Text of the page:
Post-Induction Therapy is a therapeutic modality developed by Pia Mellody in the 1970s. Specifically, Post-Induction Therapy treats the effects of childhood trauma and the resulting developmental immaturity and codependency. Therefore, Post-Induction Therapy can help adolescents heal the underlying trauma at the root of teen substance use disorders.
Post-Induction Therapy is an eclectic trauma therapy approach that employs both individual and group therapy techniques. In order to provide the trauma therapist with a more diverse set of tools, Mellody extrapolated from an array of psychoanalytic modalities. As a result, Post-Induction Therapy integrates elements of Gestalt Therapy, Family Systems Theory, Person-Centered Humanistic Therapy, and others.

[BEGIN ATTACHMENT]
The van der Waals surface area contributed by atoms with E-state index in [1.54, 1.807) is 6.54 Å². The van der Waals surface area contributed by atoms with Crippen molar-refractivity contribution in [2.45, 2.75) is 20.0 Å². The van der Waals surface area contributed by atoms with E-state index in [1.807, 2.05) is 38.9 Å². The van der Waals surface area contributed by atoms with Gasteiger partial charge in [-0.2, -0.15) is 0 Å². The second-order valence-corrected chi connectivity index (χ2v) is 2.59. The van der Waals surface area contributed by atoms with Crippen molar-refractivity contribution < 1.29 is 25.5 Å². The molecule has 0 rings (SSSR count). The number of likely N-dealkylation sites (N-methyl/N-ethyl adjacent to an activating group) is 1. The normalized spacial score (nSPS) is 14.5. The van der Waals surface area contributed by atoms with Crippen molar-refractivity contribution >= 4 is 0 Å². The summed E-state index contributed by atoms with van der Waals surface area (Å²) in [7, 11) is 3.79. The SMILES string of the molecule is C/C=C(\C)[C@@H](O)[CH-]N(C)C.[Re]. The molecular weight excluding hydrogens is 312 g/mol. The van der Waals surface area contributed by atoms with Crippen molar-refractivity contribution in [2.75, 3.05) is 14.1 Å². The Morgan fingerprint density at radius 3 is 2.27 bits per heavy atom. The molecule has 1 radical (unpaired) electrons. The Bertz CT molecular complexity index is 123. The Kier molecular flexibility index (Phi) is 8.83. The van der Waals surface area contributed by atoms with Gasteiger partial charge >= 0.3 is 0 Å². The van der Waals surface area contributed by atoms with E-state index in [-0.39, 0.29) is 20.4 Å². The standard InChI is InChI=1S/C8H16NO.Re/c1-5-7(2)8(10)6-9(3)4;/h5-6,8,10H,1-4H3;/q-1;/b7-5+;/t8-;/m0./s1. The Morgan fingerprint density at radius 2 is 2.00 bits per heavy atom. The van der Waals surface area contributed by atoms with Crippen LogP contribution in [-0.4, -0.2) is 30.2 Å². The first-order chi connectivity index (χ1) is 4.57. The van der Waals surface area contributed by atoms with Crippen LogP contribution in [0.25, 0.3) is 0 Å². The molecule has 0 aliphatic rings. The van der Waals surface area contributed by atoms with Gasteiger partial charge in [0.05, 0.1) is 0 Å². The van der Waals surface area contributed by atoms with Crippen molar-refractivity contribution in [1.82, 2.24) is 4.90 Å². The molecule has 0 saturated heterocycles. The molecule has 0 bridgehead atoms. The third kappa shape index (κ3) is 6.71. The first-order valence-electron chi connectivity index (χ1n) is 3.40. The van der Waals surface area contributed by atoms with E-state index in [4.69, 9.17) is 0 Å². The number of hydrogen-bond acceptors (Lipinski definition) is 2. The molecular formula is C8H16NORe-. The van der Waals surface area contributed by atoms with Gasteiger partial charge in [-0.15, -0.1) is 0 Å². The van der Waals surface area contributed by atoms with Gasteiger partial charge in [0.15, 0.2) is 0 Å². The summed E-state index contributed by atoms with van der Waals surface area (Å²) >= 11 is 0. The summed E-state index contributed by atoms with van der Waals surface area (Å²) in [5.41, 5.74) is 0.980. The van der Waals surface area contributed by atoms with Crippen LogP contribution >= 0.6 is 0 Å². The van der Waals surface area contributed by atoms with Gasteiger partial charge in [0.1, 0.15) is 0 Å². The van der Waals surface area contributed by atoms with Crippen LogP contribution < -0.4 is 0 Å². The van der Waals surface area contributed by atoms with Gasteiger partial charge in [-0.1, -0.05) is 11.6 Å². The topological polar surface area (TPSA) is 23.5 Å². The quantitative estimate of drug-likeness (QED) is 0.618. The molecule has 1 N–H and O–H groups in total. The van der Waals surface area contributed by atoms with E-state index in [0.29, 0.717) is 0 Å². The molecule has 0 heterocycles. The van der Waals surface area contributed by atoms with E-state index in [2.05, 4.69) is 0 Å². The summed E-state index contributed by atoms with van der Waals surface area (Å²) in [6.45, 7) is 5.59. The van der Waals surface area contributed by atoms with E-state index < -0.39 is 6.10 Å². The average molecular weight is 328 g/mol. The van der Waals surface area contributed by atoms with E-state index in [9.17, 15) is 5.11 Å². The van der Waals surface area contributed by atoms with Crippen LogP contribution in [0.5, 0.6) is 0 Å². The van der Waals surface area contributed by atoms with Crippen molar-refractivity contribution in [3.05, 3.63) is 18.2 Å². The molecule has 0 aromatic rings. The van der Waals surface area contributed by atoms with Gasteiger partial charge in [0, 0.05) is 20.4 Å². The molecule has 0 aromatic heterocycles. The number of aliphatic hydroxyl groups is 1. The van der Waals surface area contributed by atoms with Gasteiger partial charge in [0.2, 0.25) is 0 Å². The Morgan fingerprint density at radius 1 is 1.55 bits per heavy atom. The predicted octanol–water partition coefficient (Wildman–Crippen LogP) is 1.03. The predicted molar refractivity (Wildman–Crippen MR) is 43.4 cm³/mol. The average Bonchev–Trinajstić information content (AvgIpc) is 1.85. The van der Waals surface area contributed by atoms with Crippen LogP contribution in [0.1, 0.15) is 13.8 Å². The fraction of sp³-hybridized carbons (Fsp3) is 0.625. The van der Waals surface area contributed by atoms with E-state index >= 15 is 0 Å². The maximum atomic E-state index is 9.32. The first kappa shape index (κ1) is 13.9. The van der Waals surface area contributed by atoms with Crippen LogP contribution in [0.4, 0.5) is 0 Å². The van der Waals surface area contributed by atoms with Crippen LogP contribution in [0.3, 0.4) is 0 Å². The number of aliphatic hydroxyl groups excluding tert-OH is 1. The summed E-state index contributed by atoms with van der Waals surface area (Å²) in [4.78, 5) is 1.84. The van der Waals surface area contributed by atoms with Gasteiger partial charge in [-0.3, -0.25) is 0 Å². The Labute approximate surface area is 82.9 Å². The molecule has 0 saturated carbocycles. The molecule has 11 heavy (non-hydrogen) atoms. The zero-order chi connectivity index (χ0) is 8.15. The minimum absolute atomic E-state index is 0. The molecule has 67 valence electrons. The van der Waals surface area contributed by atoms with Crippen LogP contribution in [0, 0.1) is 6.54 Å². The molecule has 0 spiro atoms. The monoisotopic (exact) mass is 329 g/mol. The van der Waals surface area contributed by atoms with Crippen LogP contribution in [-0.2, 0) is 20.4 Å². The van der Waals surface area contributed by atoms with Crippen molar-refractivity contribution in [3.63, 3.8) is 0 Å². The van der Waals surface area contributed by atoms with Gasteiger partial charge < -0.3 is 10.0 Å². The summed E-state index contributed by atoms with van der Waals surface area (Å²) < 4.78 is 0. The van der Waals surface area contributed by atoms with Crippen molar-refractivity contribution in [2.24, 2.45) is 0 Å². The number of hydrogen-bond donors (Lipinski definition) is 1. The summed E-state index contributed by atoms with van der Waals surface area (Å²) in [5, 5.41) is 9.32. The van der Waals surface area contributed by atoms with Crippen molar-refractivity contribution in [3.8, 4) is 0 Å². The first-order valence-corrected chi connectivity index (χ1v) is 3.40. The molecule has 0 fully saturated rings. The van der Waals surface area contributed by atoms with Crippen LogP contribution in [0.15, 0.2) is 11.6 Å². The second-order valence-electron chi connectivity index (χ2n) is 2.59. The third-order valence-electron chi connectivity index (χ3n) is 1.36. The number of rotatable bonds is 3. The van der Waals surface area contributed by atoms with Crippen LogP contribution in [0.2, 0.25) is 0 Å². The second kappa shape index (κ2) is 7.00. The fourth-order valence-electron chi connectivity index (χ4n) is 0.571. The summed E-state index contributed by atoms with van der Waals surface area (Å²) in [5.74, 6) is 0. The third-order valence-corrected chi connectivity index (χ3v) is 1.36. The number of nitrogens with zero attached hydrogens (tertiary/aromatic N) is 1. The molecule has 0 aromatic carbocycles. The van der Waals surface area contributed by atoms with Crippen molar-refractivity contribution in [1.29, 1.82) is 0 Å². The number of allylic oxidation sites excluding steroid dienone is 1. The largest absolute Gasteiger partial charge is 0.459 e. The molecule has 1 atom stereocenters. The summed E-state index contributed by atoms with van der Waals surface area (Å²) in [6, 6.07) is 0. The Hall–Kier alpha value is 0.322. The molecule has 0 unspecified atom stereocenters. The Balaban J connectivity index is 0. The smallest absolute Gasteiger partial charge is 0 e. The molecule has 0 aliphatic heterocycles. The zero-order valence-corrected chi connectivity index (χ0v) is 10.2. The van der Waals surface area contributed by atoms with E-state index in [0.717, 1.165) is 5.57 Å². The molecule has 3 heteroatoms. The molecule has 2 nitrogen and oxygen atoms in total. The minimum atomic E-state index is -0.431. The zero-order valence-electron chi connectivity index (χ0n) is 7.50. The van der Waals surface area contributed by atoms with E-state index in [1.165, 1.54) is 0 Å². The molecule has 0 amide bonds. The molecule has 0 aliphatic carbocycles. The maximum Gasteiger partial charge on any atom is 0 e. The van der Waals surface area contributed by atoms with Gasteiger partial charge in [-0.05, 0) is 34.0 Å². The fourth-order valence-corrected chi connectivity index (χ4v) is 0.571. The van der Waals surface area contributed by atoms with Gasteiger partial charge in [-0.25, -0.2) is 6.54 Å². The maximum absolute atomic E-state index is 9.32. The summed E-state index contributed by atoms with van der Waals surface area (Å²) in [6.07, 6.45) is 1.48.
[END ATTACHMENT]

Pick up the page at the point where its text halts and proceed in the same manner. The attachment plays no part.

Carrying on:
Moreover, Mellody developed Post-Induction Therapy to address not only the needs of her clients, but also her own needs. As a survivor of childhood trauma, she found that conventional treatment strategies did not adequately meet the challenges presented in trauma therapy. Therefore, her goal was to help trauma survivors stop reliving traumatic experiences from their childhood, and experience long-term freedom from such trauma.
With the rise in trauma therapy in the 21st century, Post-Induction Therapy has become a prominent treatment approach for mental health conditions and substance use disorders. By addressing the underlying childhood trauma, the trauma therapist can help clients uncover root causes. Through a debriefing, a client works toward reversing the impact of past trauma.
Sources: The Healing Trauma Network, Healio Psychiatric Annals, US National Library of Medicine (National Institutes of Health)